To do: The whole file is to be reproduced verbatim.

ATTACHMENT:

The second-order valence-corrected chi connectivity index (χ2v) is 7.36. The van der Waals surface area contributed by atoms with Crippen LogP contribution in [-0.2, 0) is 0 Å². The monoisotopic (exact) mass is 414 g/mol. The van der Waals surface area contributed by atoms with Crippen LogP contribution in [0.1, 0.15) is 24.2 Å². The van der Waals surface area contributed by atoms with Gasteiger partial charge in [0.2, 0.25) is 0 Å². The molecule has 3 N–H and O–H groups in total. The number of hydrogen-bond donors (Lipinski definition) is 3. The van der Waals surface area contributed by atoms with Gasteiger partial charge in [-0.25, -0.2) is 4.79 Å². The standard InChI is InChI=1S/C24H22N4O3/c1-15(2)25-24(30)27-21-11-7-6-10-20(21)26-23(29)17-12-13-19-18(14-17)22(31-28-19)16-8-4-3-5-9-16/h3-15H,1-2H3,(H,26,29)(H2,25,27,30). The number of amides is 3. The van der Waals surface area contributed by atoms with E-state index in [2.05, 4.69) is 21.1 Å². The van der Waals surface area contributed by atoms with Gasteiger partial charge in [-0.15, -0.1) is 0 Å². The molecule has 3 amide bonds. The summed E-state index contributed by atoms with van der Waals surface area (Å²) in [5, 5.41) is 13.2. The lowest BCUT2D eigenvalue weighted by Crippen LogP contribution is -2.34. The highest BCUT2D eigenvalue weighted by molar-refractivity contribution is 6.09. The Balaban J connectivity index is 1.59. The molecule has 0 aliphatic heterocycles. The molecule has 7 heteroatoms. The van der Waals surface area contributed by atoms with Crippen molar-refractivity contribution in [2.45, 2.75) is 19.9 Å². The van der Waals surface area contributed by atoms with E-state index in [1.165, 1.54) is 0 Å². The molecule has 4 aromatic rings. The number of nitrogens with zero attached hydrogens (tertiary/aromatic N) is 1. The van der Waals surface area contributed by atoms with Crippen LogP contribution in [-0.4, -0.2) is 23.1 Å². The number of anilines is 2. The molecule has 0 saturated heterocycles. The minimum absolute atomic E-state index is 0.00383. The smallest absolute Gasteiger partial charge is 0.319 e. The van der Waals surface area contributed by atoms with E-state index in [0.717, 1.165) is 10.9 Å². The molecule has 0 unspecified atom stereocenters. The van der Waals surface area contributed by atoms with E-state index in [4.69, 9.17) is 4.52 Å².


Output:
The second-order valence-corrected chi connectivity index (χ2v) is 7.36. The van der Waals surface area contributed by atoms with Crippen LogP contribution in [-0.2, 0) is 0 Å². The monoisotopic (exact) mass is 414 g/mol. The van der Waals surface area contributed by atoms with Crippen LogP contribution in [0.1, 0.15) is 24.2 Å². The van der Waals surface area contributed by atoms with Gasteiger partial charge in [0.2, 0.25) is 0 Å². The molecule has 3 N–H and O–H groups in total. The number of hydrogen-bond donors (Lipinski definition) is 3. The van der Waals surface area contributed by atoms with Gasteiger partial charge in [-0.25, -0.2) is 4.79 Å². The standard InChI is InChI=1S/C24H22N4O3/c1-15(2)25-24(30)27-21-11-7-6-10-20(21)26-23(29)17-12-13-19-18(14-17)22(31-28-19)16-8-4-3-5-9-16/h3-15H,1-2H3,(H,26,29)(H2,25,27,30). The number of amides is 3. The van der Waals surface area contributed by atoms with E-state index in [2.05, 4.69) is 21.1 Å². The van der Waals surface area contributed by atoms with Gasteiger partial charge in [-0.15, -0.1) is 0 Å². The molecule has 3 amide bonds. The summed E-state index contributed by atoms with van der Waals surface area (Å²) in [5, 5.41) is 13.2. The lowest BCUT2D eigenvalue weighted by Crippen LogP contribution is -2.34. The highest BCUT2D eigenvalue weighted by molar-refractivity contribution is 6.09. The Balaban J connectivity index is 1.59. The molecule has 0 aliphatic heterocycles. The molecule has 7 heteroatoms. The van der Waals surface area contributed by atoms with Crippen molar-refractivity contribution in [2.45, 2.75) is 19.9 Å². The van der Waals surface area contributed by atoms with E-state index in [1.165, 1.54) is 0 Å². The molecule has 4 aromatic rings. The number of nitrogens with zero attached hydrogens (tertiary/aromatic N) is 1. The van der Waals surface area contributed by atoms with Crippen LogP contribution in [-0.4, -0.2) is 23.1 Å². The number of anilines is 2. The molecule has 0 saturated heterocycles. The minimum absolute atomic E-state index is 0.00383. The smallest absolute Gasteiger partial charge is 0.319 e. The van der Waals surface area contributed by atoms with E-state index in [0.717, 1.165) is 10.9 Å². The molecule has 0 unspecified atom stereocenters. The van der Waals surface area contributed by atoms with E-state index in [4.69, 9.17) is 4.52 Å².